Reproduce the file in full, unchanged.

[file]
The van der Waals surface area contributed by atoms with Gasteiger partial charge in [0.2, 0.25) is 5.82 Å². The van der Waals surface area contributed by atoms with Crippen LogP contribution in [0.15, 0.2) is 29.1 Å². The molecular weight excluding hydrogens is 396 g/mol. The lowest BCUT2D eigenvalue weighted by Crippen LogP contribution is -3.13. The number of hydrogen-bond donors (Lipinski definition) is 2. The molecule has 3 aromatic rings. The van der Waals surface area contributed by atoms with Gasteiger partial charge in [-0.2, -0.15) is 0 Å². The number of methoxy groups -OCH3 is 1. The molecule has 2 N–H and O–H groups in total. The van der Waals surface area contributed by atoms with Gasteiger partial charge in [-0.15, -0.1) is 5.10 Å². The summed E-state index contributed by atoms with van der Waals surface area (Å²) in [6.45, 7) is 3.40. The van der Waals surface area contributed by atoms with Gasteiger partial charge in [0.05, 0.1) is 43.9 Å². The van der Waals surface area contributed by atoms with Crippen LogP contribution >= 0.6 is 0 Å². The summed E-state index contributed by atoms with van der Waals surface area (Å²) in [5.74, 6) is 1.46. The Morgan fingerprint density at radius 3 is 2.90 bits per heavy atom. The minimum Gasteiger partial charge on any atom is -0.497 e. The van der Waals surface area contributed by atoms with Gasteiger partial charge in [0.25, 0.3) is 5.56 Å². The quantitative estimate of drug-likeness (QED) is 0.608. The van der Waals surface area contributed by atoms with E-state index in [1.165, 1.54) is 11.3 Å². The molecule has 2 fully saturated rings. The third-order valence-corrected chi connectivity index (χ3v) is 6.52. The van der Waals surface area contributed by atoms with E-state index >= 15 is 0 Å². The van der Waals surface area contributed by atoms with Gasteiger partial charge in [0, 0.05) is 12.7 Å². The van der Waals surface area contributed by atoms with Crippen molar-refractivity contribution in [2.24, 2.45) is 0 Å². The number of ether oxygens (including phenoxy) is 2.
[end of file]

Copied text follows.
The van der Waals surface area contributed by atoms with Gasteiger partial charge in [0.2, 0.25) is 5.82 Å². The van der Waals surface area contributed by atoms with Crippen LogP contribution in [0.15, 0.2) is 29.1 Å². The molecular weight excluding hydrogens is 396 g/mol. The lowest BCUT2D eigenvalue weighted by Crippen LogP contribution is -3.13. The number of hydrogen-bond donors (Lipinski definition) is 2. The molecule has 3 aromatic rings. The van der Waals surface area contributed by atoms with Gasteiger partial charge in [-0.2, -0.15) is 0 Å². The number of methoxy groups -OCH3 is 1. The molecule has 2 N–H and O–H groups in total. The van der Waals surface area contributed by atoms with Gasteiger partial charge in [-0.15, -0.1) is 5.10 Å². The summed E-state index contributed by atoms with van der Waals surface area (Å²) in [6.45, 7) is 3.40. The van der Waals surface area contributed by atoms with Gasteiger partial charge in [0.05, 0.1) is 43.9 Å². The van der Waals surface area contributed by atoms with Crippen LogP contribution >= 0.6 is 0 Å². The summed E-state index contributed by atoms with van der Waals surface area (Å²) in [5.74, 6) is 1.46. The Morgan fingerprint density at radius 3 is 2.90 bits per heavy atom. The minimum Gasteiger partial charge on any atom is -0.497 e. The van der Waals surface area contributed by atoms with Gasteiger partial charge in [0.25, 0.3) is 5.56 Å². The quantitative estimate of drug-likeness (QED) is 0.608. The van der Waals surface area contributed by atoms with E-state index in [1.165, 1.54) is 11.3 Å². The molecule has 2 fully saturated rings. The third-order valence-corrected chi connectivity index (χ3v) is 6.52. The van der Waals surface area contributed by atoms with E-state index >= 15 is 0 Å². The van der Waals surface area contributed by atoms with Gasteiger partial charge in [0, 0.05) is 12.7 Å². The van der Waals surface area contributed by atoms with Crippen molar-refractivity contribution in [2.24, 2.45) is 0 Å². The number of ether oxygens (including phenoxy) is 2.